|Nutrition Facts (per serving)|
|Amount per serving|
|% Daily Value*|
|Total Fat 0g||0%|
|Saturated Fat 0g||0%|
|Total Carbohydrate 2g||1%|
|Dietary Fiber 1g||2%|
|Total Sugars 1g|
|Vitamin C 8mg||39%|
|*The % Daily Value (DV) tells you how much a nutrient in a food serving contributes to a daily diet. 2,000 calories a day is used for general nutrition advice.|
Red cabbage makes a colorful variation of traditional sauerkraut.
Making sauerkraut couldn't be easier—there's no canning, no sterilizing of jars, and no long list of ingredients. You can have all the work done in under 10 minutes. The only difficult part is waiting a week while the sauerkraut ferments and the flavor develops. If you fall in love with this process, you can give other veggies a similar treatment, such as green beans and carrots. The process of lacto-fermententation is a great way to extend the shelf life of any given vegetable.
How to Serve Sauerkraut
Try serving sauerkraut with crisp, chopped apples for a quick, delicious salad, or alongside a traditional pork roast with homemade applesauce. Sauerkraut also works as an ingredient in soup and it's equally home on top sandwiches with meats such as corned beef, for example.
Click Play to See This Fermented Red Cabbage Come Together
“I adore recipes that are easy to set up and just babysit like this. If you can make products at home like this I recommend doing it since it always tastes better, costs less and gives you a real sense of satisfaction for being self-sufficient.” — Noah Velush-Rogers
1 head red cabbage (about 2 pounds)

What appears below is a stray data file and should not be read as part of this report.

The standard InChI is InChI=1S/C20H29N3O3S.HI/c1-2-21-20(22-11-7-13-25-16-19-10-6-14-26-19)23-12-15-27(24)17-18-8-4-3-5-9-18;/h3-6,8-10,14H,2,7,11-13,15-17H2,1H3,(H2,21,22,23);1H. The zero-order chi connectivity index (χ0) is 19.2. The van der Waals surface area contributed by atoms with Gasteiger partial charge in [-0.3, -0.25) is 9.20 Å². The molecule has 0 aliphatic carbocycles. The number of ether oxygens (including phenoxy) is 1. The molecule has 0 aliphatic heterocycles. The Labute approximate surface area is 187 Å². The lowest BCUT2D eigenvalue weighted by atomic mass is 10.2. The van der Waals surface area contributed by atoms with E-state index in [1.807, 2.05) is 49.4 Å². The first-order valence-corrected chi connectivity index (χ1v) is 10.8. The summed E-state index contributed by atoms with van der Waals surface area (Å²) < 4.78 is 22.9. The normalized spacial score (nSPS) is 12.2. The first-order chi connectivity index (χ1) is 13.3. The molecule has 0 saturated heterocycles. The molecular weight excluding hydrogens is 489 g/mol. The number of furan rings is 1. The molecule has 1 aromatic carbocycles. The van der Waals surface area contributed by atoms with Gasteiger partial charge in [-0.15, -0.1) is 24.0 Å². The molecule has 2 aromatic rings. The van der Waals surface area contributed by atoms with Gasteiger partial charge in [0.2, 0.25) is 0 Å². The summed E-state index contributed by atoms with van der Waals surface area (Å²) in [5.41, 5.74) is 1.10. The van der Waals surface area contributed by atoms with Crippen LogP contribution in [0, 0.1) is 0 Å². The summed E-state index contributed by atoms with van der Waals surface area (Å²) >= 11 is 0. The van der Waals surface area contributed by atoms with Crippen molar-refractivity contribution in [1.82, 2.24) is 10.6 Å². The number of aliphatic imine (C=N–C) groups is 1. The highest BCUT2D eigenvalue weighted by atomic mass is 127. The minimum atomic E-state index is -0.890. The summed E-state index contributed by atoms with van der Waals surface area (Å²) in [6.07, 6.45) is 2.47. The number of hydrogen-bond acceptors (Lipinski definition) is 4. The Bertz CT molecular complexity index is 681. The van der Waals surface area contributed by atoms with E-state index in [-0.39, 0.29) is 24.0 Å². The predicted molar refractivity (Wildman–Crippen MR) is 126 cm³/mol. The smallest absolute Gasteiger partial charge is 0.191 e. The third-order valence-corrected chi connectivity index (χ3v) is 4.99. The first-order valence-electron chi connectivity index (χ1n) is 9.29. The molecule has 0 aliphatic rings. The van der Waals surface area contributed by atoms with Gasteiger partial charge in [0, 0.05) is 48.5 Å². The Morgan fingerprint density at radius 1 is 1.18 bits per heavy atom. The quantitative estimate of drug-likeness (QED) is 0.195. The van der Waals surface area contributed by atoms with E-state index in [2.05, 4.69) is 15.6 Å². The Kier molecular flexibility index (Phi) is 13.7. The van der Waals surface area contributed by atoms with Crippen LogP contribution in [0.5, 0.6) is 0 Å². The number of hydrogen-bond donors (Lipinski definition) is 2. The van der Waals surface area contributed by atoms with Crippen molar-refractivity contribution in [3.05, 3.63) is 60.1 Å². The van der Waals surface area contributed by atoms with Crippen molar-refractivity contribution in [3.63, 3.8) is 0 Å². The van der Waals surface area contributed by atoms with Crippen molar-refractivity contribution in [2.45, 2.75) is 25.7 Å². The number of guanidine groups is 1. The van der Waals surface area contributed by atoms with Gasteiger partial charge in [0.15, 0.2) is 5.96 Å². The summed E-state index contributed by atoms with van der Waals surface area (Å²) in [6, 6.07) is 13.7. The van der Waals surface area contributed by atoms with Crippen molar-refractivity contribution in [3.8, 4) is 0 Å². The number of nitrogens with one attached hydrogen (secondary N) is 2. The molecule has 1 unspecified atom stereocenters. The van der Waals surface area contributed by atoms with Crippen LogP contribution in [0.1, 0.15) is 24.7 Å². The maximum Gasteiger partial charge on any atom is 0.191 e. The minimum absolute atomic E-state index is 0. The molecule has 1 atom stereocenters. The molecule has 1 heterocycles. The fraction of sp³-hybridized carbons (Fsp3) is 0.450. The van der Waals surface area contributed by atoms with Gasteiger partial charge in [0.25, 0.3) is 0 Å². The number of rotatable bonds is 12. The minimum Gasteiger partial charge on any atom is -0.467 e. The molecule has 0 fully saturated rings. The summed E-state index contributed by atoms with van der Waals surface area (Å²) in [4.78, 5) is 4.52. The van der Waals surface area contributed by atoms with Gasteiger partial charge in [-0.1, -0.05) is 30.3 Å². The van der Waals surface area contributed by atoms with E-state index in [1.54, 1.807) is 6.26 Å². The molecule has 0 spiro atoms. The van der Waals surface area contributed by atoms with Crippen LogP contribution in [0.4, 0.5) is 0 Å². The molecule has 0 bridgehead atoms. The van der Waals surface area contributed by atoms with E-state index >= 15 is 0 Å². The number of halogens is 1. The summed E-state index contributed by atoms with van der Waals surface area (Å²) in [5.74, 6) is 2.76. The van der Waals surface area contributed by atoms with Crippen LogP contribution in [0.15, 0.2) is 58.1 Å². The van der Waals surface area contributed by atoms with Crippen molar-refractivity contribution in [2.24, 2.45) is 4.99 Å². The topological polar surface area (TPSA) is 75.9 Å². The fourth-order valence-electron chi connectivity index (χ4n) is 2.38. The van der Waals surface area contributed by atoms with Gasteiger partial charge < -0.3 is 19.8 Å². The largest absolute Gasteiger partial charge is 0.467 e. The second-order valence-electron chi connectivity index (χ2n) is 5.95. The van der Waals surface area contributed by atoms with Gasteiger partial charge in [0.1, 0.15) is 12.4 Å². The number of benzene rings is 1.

4 cups water
1 tablespoon sea salt
1 teaspoon caraway seeds
8 to 10 dried juniper berries
Gather the ingredients.
Cut the cabbage in half. Cut out the thick core and stem end and compost or discard them.
Thinly slice the cabbage into shreds or small pieces (think coleslaw).
Loosely pack the sliced cabbage into clean glass jars, sprinkling in some of the caraway seeds and juniper berries as you fill the jars.
In a medium bowl, stir the water and salt until the salt is dissolved.
Pour the salt brine over the cabbage and spices. Gently press down on the cabbage and spices to release any air bubbles and to submerge them in the brine.
Cover the jar loosely with a lid. Place the jar on a plate to catch any overflow that may happen once fermentation becomes active.
Leave the jars at room temperature for 3 days. During this time, remove the covers at least once a day and check to see that the vegetables are still submerged in the brine (add additional brine if necessary). You should start to see some bubbles on top, which indicates fermentation is underway.
By the end of the 3 days, the red cabbage sauerkraut should have a clean, lightly sour smell and taste. Transfer the jars in the refrigerator (no need to put plates under them at this stage). Wait at least 5 more days for the flavor of your red cabbage sauerkraut to develop.
- Sauerkraut will keep in the refrigerator for at least 6 months but is best eaten within 3 months. After 3 months it tends to lose some of its crispness.
- Instead of a lid, you can also cover the top of the jar with a piece of cheesecloth and a rubber band during fermentation. The most important thing, though, is that the cabbage is submerged in the brine at all times.
- This recipe also works well with green cabbage, or a combination of green and red cabbages.
- You can also add mustard seeds, fennel seeds, dill, garlic, or fresh ginger.
- Swap out about a quarter of the cabbage for shredded carrots and/or beets.
How to Store
Unless you have an unheated basement or root cellar, we recommend keeping sauerkraut in the refrigerator. It will retain its crispness, and fermentation will continue, albeit more slowly, so the flavor of the sauerkraut will become more sour over time.